"Yes. At the warehouse." My smile broadens. My gaze penetrates deeper. This woman is mentally un?stable. She has secret perversions. My eyes do not cause her to flinch. She is fond of young women, I know, little girls even. I wonder about Mr. Fender. I add, "May I come in?"
"I have to make a call. May I use your phone?" I add, "Don't worry, I don't bite."
I have pushed the right button. She enjoys being bitten. Her son drinks her blood with her consent. Even I, an immoral beast, have never been drawn to incestuous relationships. Of course, in the literal sense of the word, we are not talking about incest. Still, the Brady Bunch would never survive in this house. She opens the screen door for me.
"Of course," she says. "Please come in. Who do you have to call?"
I step inside, my sense of smell on alert. Eddie has recently slept in this house. She must let him sleep away the days, not questioning his aversion to the sun. My ability to handle the sun is hopefully my ace in the hole against this creature. Even Yaksha, many times more powerful than myself, was far less com?fortable in the sun than I am. Secretly I pray Eddie can't even leave the house in the daylight hours without wearing sunscreen with an SPF of 100 or better, like Ray. Although my senses study the interior of the house, my ears never leave the exterior. I can?not be taken unaware, like before. Mrs. Fender leads me to the phone beside her rocking chair. Her reading material lies partially hidden beneath a dirty dish-rag-a back issue of Mad Magazine. Actually, I kind of like Mad Magazine.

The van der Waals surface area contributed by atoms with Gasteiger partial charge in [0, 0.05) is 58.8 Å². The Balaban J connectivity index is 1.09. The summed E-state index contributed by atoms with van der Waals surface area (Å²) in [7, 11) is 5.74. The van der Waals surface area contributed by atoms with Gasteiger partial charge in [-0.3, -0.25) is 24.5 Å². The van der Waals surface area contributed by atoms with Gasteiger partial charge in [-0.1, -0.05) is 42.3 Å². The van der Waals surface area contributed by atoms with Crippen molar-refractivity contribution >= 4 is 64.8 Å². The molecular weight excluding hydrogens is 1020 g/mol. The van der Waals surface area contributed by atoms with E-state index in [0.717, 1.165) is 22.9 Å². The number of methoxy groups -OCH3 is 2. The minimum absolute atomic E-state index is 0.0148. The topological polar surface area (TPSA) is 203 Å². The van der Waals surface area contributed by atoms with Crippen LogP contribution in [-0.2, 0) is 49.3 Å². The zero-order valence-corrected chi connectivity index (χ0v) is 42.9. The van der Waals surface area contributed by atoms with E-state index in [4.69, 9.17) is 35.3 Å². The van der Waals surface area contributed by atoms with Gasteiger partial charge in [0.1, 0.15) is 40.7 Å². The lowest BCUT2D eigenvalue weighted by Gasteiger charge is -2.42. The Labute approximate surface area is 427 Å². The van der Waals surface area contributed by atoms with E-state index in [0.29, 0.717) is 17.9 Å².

I dial a phony number and speak to no one. I'm at Eddie's house. He's not here. I'll be a few minutes late. Goodbye. Setting down the phone, I stare at the woman again.
"Has Eddie called here tonight?" I ask.
"No. Why would he call? He just left a couple of hours ago."
I take a step toward her. "No one's called?"
She's lying. The FBI has called, probably Joel himself. Yet Joel, or anyone else for that matter-with the exception of Eddie-has not been in the house recently. I would smell their visit. Yet that situation will soon change. The authorities will converge on this place sooner or later. That fact may not be as crucial as it appears. Eddie would not easily walk into a trap, and clearly he does not meet with his cohorts in this
house. The warehouse is the key. I need the address. Taking another step forward, I force the woman to back against a divider that separates the meager living room from the messy kitchen. My eyes are all over her, all she sees. There is no time for subtlety. Fear blossoms inside her chest but also awe. Her will is weird but weak. I stop only a foot away.
"I am going to visit Eddie now," I say softly. "Tell me the best way to the warehouse from here."
She speaks like a puppet. "Take Hawthorne Boule?vard east to Washington. Turn right and go down to Winston." She blinks and coughs. "It's there."
I press my face to her face. She breathes my air, my intoxicating scent "You will not remember that I was here. There is no Kathy Gibson. There is no pretty blond girl. No visitor stopped by. The FBI didn't even call. But if they should call again, tell them you haven't heard from your son in a long time." I put my palm on the woman's forehead, whisper in her ear. "You understand?"
She stares into space. "Yes."
"Good." My lips brush her neck, but I don't bite. But if Eddie pisses me off again, I swear, I am going to strangle his mother in front of him. "Goodbye, Mrs. Fender."
Yet as I leave the house I note a cold draft from the back rooms. I feel the vibration of an electric motor and smell coolant. The house has a large freez?er next to one of the back bedrooms. I almost turn to explore more. I have planted my suggestions, however, and to return may upset the woman's delicate state of illusion. Also, I have the location of the warehouse, and finding Eddie is my first priority. If need be, I can return later and search the rest of the house.